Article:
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Stephen King’s The Dark Tower Omnibus (Review/Retrospective)

Stephen King’s Dark Tower Omnibus is an absolutely stunning collection. It might, in terms of production value, be the finest hardcover that Marvel have ever produced in their prestigious omnibus line. Ignoring the issue of content, it’s hard to think of any collection that looks or feels more impressive than this massive slipcase edition, housing two gigantic tomes of King’s iconic lore. One volume reprints the first six story arcs of Marvel’s Dark Tower series, all written by Peter David and stunningly illustrated by Jae Lee. The second book contains all manner of supplementary material – from interviews with the creators, to sketches, to prose pieces and background information on King’s absolutely monumental fantasy epic. While the comic book itself might have some flaws (some serious, some less so), there’s absolutely no faulting the skill and care that went into crafting this deluxe special edition.

A towering accomplishment?

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Blueprint for Success: Is The Dark Tower The Future of Multi-Media Experience?

Perhaps it’s down to the fact that movies have always been inherently distrustful of other forms of media (particularly newer modes like television or the internet), as reflected in the constant battle with them (with movies seeking an edge – like 3D – that other media can’t quickly ape) – but I’m surprised that an idea like this hasn’t been tried before. After quite a long period of speculation, it has been confirmed that Stephen King’s The Dark Tower is coming to the big screen. But it’s also coming to the little screen, at the same time. In fact, the not-at-all unambitious plan for the franchise can be laid out as follows:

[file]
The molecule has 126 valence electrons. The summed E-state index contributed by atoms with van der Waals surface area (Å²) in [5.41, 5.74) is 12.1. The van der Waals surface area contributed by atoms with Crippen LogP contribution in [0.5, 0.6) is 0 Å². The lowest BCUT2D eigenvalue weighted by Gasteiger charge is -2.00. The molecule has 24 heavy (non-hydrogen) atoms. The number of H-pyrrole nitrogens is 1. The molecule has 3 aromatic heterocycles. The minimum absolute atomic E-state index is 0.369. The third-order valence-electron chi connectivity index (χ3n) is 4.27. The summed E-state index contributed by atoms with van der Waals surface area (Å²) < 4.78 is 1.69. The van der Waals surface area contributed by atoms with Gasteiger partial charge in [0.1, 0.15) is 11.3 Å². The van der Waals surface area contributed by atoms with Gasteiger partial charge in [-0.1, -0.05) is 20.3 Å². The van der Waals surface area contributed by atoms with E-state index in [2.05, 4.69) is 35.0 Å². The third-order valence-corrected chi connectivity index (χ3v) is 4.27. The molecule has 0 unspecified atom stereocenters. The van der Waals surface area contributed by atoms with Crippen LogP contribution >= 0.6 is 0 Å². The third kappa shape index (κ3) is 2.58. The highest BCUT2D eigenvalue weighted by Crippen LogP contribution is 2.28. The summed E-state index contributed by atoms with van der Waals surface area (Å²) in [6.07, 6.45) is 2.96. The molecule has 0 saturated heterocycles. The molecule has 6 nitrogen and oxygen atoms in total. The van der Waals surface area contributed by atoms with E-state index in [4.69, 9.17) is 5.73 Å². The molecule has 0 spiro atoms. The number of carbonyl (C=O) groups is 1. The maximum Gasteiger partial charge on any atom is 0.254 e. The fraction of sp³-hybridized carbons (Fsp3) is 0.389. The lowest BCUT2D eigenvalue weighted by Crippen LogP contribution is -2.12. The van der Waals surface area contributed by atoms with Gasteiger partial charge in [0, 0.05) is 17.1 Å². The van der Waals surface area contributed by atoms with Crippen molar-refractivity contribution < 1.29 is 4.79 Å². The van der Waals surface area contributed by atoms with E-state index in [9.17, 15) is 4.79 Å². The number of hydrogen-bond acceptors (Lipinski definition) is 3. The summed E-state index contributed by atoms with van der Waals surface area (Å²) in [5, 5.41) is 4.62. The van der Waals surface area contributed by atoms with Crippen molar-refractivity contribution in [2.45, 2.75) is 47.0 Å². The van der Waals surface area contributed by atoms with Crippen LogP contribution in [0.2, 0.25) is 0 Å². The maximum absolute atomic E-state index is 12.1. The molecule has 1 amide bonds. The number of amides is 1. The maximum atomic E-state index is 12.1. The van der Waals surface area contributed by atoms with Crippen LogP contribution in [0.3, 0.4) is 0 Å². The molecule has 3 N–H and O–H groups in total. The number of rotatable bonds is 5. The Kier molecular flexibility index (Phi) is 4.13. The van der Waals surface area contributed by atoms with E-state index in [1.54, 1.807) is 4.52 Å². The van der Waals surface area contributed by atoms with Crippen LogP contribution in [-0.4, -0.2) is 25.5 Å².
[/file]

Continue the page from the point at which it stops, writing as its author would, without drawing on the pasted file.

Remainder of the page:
Step 1: They’ll kick it off with a movie, presumably the movie will tell the story of the first book, The Gunslinger which is a shorter book and extremely cinematic. They could also maybe fit in The Drawing of the Three in which the Gunslinger Roland meets his companions.  

Step 2: That movie will be immediately followed by a TV series which will pick up where the movie leaves off. A TV series is the ideal format to tackle some of the longer, more episodic stories.  

Step 3: The TV series will then lead into a second feature film.  

Step 4: After that second feature film, a TV series will then cover the events of the book Wizard and Glass in which the story of Roland’s youth is retold.  

Step 5: That will then launch into a third feature film… perhaps to wrap the story up or maybe simply to take the next step. Whether they end it there or plan more movies and more television presumably depends on audience response.  

That’s certainly one heck of a roadmap for a franchise, right there.  

Towering ambition...

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